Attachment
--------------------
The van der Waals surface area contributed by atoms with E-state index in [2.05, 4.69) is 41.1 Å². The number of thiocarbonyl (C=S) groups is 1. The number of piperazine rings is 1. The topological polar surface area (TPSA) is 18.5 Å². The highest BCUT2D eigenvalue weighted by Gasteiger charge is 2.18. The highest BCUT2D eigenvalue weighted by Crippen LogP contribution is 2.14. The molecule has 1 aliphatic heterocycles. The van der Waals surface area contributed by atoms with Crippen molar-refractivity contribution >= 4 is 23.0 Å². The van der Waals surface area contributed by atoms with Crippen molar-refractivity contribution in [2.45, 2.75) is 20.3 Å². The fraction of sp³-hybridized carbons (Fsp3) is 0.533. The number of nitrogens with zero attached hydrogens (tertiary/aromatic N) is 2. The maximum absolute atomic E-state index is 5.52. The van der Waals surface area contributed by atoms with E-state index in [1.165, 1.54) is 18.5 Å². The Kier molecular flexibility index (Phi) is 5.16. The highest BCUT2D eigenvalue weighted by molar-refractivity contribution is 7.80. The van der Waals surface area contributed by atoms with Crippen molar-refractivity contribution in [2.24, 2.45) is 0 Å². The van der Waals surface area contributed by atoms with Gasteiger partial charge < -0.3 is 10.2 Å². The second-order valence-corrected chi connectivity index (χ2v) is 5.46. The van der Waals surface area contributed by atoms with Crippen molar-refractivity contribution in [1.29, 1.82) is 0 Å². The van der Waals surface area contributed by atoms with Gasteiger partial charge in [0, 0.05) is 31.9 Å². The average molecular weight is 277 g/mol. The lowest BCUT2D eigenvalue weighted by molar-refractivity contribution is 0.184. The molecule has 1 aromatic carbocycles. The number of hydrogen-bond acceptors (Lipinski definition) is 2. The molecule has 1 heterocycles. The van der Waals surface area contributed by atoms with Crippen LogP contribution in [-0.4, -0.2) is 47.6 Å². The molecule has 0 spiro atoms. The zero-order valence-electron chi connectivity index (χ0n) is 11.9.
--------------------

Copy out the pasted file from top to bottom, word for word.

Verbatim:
The van der Waals surface area contributed by atoms with E-state index in [2.05, 4.69) is 41.1 Å². The number of thiocarbonyl (C=S) groups is 1. The number of piperazine rings is 1. The topological polar surface area (TPSA) is 18.5 Å². The highest BCUT2D eigenvalue weighted by Gasteiger charge is 2.18. The highest BCUT2D eigenvalue weighted by Crippen LogP contribution is 2.14. The molecule has 1 aliphatic heterocycles. The van der Waals surface area contributed by atoms with Crippen molar-refractivity contribution >= 4 is 23.0 Å². The van der Waals surface area contributed by atoms with Crippen molar-refractivity contribution in [2.45, 2.75) is 20.3 Å². The fraction of sp³-hybridized carbons (Fsp3) is 0.533. The number of nitrogens with zero attached hydrogens (tertiary/aromatic N) is 2. The maximum absolute atomic E-state index is 5.52. The van der Waals surface area contributed by atoms with E-state index in [1.165, 1.54) is 18.5 Å². The Kier molecular flexibility index (Phi) is 5.16. The highest BCUT2D eigenvalue weighted by molar-refractivity contribution is 7.80. The van der Waals surface area contributed by atoms with Crippen molar-refractivity contribution in [2.24, 2.45) is 0 Å². The van der Waals surface area contributed by atoms with Gasteiger partial charge < -0.3 is 10.2 Å². The second-order valence-corrected chi connectivity index (χ2v) is 5.46. The van der Waals surface area contributed by atoms with Crippen molar-refractivity contribution in [1.29, 1.82) is 0 Å². The van der Waals surface area contributed by atoms with Gasteiger partial charge in [0, 0.05) is 31.9 Å². The average molecular weight is 277 g/mol. The lowest BCUT2D eigenvalue weighted by molar-refractivity contribution is 0.184. The molecule has 1 aromatic carbocycles. The number of hydrogen-bond acceptors (Lipinski definition) is 2. The molecule has 1 heterocycles. The van der Waals surface area contributed by atoms with Crippen LogP contribution in [-0.4, -0.2) is 47.6 Å². The molecule has 0 spiro atoms. The zero-order valence-electron chi connectivity index (χ0n) is 11.9.